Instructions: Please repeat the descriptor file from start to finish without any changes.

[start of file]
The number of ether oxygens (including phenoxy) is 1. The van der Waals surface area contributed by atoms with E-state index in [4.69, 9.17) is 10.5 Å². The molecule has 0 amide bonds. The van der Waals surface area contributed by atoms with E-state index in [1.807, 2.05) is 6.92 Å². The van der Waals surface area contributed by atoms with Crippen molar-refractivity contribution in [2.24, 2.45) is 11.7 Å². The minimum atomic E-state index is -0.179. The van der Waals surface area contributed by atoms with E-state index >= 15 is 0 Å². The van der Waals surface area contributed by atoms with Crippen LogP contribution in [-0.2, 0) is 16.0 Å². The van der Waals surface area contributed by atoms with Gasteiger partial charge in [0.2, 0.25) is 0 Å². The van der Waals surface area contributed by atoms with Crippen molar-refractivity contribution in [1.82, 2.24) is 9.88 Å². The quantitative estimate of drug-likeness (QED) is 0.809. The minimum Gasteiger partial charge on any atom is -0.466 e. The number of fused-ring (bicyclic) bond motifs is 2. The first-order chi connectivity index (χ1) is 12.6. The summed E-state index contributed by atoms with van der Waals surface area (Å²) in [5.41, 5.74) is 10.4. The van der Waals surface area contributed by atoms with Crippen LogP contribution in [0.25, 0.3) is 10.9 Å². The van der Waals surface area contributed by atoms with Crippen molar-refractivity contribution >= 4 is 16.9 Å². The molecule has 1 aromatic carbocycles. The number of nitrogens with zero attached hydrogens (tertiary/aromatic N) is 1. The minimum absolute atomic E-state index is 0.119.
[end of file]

The number of ether oxygens (including phenoxy) is 1. The van der Waals surface area contributed by atoms with E-state index in [4.69, 9.17) is 10.5 Å². The molecule has 0 amide bonds. The van der Waals surface area contributed by atoms with E-state index in [1.807, 2.05) is 6.92 Å². The van der Waals surface area contributed by atoms with Crippen molar-refractivity contribution in [2.24, 2.45) is 11.7 Å². The minimum atomic E-state index is -0.179. The van der Waals surface area contributed by atoms with E-state index >= 15 is 0 Å². The van der Waals surface area contributed by atoms with Crippen LogP contribution in [-0.2, 0) is 16.0 Å². The van der Waals surface area contributed by atoms with Gasteiger partial charge in [0.2, 0.25) is 0 Å². The van der Waals surface area contributed by atoms with Crippen molar-refractivity contribution in [1.82, 2.24) is 9.88 Å². The quantitative estimate of drug-likeness (QED) is 0.809. The minimum Gasteiger partial charge on any atom is -0.466 e. The number of fused-ring (bicyclic) bond motifs is 2. The first-order chi connectivity index (χ1) is 12.6. The summed E-state index contributed by atoms with van der Waals surface area (Å²) in [5.41, 5.74) is 10.4. The van der Waals surface area contributed by atoms with Crippen LogP contribution in [0.25, 0.3) is 10.9 Å². The van der Waals surface area contributed by atoms with Crippen molar-refractivity contribution >= 4 is 16.9 Å². The molecule has 1 aromatic carbocycles. The number of nitrogens with zero attached hydrogens (tertiary/aromatic N) is 1. The minimum absolute atomic E-state index is 0.119.